A Year of Creating Dangerously, Day 271: Album Art + Fine Art =

Cyndi Lauper and Vincent Van Gogh might seem like an odd couple… in a number of ways one could describe “odd”… but the truth is that many contemporary music stars have drawn cover art inspiration from the world of fine arts. It can be a slight reference or a straight-forward rip-off or used for comic effect. But it is amazing how well it seems to work.

On my blog today I share a few examples of cover art that connects with famous fine art. Some are as obvious as, well, “Starry Night” and other are not so much. Enjoy…


Jack and Meg draw a direct connection to the De Stijl art movement and its most famous contributor, Piet Mondrian (“Composition II with Red, Blue and Yellow”)


Heart goes for the surrealistic treatment and the same bird-in-a-cage torso motif as Rene Magritte’s “The Therapist”


Those lovable Irish roques the Poques cast themselves as the hopeless crew upon “The Raft of Medusa” (Theodore Gericault)


Those lovable Canadian Crash Test Dummies pull a Poques with Titian’s “Bacchus and Ariadne”


While more of a reference, there is no denying the connection of the-entrails-becoming-the-extrails between Florence and Frida (“The Two Kahlo’s”)


Joni Mitchell’s album cover comprises a few Van Gogh self-portrait elements but most noticeably the “Self-Portrait with a Bandaged Ear”


New Order’s album cover designer wasn’t shy in nearly ripping off the old order of design by Fortunato Depero and his “Futurist Poster”


It’s more than a rumour that Fleetwood Mac’s album cover for “Tango in the Night” borrows heavily from the work of Henri Rousseau (“Charmeuse De Serpent”)


A Year of Creating Dangerously, Day 87: Women, Artistically Speaking


Henri Matisse, Portrait of Lydia Delectorska

I’ve been thinking about women a lot lately. Nothing to worry about, that’s fairly normal for me. Plus, the month of March includes International Women’s Day. We also saw the “Day Without Women” protest transpire this month. It got me thinking about Art Without Women. Frankly (and ironically), that’s almost unthinkable. Women have been the muse and subject matter of so many artists throughout the centuries that it would be impossible to consider the history of art without them.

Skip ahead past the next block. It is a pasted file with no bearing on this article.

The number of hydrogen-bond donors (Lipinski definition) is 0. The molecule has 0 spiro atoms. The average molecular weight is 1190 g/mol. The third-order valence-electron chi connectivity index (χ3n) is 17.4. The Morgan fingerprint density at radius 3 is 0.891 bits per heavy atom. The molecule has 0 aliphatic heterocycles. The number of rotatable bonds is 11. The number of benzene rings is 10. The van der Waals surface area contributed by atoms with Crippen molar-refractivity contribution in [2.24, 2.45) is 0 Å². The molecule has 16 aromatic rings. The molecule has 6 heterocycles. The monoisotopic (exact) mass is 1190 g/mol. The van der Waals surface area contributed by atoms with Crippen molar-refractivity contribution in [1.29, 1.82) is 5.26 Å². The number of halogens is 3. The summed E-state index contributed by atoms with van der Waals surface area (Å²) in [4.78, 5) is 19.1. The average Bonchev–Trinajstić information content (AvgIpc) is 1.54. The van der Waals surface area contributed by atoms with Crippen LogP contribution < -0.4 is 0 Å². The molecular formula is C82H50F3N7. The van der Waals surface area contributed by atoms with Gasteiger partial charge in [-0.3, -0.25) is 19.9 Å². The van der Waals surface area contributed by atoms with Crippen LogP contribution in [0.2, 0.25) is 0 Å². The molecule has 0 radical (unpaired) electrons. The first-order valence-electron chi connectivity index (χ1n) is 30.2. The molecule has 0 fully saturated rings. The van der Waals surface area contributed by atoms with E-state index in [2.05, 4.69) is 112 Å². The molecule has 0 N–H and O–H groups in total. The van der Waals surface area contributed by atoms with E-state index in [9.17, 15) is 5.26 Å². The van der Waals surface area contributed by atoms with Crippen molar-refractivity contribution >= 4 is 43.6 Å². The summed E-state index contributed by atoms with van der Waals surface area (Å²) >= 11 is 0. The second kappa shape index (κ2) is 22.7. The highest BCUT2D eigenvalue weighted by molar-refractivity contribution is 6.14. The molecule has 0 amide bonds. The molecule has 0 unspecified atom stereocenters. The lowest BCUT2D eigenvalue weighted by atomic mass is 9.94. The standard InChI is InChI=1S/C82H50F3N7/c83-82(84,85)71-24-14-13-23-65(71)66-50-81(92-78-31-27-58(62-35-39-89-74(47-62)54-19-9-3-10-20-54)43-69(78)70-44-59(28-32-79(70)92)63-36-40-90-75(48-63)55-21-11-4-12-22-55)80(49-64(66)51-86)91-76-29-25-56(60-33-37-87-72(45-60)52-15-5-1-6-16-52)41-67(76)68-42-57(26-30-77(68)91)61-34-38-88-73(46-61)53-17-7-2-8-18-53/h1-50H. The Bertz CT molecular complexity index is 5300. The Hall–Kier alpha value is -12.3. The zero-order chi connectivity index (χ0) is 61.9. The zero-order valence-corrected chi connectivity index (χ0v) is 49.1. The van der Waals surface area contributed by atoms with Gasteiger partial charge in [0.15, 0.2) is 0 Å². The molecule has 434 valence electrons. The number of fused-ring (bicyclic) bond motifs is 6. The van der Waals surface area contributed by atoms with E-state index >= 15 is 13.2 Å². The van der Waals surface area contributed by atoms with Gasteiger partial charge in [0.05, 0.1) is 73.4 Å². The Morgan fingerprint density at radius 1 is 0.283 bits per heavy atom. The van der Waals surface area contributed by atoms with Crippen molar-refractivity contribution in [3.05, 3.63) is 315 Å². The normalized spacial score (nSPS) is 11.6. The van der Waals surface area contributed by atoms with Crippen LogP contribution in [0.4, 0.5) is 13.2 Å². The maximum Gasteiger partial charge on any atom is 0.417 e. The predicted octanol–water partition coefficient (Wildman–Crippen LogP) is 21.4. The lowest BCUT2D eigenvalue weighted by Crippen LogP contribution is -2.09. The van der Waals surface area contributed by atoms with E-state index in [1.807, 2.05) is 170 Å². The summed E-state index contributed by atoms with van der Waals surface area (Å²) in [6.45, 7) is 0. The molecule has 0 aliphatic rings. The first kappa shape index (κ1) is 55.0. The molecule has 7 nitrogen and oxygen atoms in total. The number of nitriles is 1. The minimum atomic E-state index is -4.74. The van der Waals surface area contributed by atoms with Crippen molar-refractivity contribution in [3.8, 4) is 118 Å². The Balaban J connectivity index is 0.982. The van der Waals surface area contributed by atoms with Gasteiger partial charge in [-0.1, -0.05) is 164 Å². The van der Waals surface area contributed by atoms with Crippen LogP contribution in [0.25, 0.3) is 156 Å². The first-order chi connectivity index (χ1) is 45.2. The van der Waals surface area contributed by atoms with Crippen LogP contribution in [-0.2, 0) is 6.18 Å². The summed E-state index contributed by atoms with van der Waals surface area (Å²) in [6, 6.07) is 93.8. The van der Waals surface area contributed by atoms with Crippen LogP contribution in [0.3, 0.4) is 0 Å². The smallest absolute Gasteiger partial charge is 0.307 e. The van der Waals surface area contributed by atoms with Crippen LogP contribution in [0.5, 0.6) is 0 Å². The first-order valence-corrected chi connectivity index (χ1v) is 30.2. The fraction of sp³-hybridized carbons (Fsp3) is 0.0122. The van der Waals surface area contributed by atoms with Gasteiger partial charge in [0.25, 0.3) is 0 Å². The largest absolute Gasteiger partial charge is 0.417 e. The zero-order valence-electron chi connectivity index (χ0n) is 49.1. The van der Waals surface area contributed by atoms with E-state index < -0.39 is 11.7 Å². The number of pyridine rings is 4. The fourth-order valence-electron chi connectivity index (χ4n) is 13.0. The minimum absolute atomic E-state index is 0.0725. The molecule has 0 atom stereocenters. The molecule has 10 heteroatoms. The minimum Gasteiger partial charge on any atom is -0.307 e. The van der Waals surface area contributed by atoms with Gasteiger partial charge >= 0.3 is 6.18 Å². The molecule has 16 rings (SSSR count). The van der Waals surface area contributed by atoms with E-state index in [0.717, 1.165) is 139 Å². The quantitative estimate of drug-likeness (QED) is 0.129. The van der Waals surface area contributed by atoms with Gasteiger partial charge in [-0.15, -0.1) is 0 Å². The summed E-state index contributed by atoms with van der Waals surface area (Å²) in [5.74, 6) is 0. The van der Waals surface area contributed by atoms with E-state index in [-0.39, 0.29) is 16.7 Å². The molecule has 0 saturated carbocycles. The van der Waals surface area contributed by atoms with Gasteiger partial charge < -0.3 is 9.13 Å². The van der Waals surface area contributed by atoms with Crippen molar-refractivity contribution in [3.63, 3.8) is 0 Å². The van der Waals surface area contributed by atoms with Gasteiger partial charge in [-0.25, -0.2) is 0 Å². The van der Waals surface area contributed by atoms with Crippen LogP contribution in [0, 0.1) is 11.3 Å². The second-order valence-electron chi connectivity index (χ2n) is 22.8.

Of course, in art, as in all other areas of society women have been objectified. But I believe art, for the most part, has helped to give a profound and significant image of women, one that reaches far beyond the superficial. There are countless examples of works that show women in so many facets: tender, strong, intelligent, fierce, graceful, vulnerable, soft, resilient, powerful, beautiful, compassionate and creative. All in all, art has served to present a true representation of the feminine spirit. As a man, I know art in its many forms has helped me to gain a greater appreciation for women in a society that still has a long way to go to reach full equality.

So, in praise and honor of women, I give you a gallery of images of women in art, some famous, some not-so-much. These are all simply of my choosing. I am sure there are better and more comprehensive lists and galleries than this.  But I offer them as a part of my perspective.